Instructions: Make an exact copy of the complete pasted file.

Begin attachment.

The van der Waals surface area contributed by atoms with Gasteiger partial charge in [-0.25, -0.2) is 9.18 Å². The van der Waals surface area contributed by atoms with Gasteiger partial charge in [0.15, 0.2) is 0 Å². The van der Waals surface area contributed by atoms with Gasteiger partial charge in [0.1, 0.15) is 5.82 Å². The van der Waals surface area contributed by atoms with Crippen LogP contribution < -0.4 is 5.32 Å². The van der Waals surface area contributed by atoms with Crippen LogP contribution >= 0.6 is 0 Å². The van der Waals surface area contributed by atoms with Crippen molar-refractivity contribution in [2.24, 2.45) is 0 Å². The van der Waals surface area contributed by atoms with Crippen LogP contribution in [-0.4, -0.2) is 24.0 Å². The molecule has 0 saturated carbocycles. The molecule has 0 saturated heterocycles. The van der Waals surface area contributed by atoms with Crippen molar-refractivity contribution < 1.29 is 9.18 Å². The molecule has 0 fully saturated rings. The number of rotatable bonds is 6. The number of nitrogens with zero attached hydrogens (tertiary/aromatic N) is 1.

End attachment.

The van der Waals surface area contributed by atoms with Gasteiger partial charge in [-0.25, -0.2) is 9.18 Å². The van der Waals surface area contributed by atoms with Gasteiger partial charge in [0.15, 0.2) is 0 Å². The van der Waals surface area contributed by atoms with Gasteiger partial charge in [0.1, 0.15) is 5.82 Å². The van der Waals surface area contributed by atoms with Crippen LogP contribution < -0.4 is 5.32 Å². The van der Waals surface area contributed by atoms with Crippen LogP contribution >= 0.6 is 0 Å². The van der Waals surface area contributed by atoms with Crippen molar-refractivity contribution in [2.24, 2.45) is 0 Å². The van der Waals surface area contributed by atoms with Crippen LogP contribution in [-0.4, -0.2) is 24.0 Å². The molecule has 0 saturated carbocycles. The molecule has 0 saturated heterocycles. The van der Waals surface area contributed by atoms with Crippen molar-refractivity contribution < 1.29 is 9.18 Å². The molecule has 0 fully saturated rings. The number of rotatable bonds is 6. The number of nitrogens with zero attached hydrogens (tertiary/aromatic N) is 1.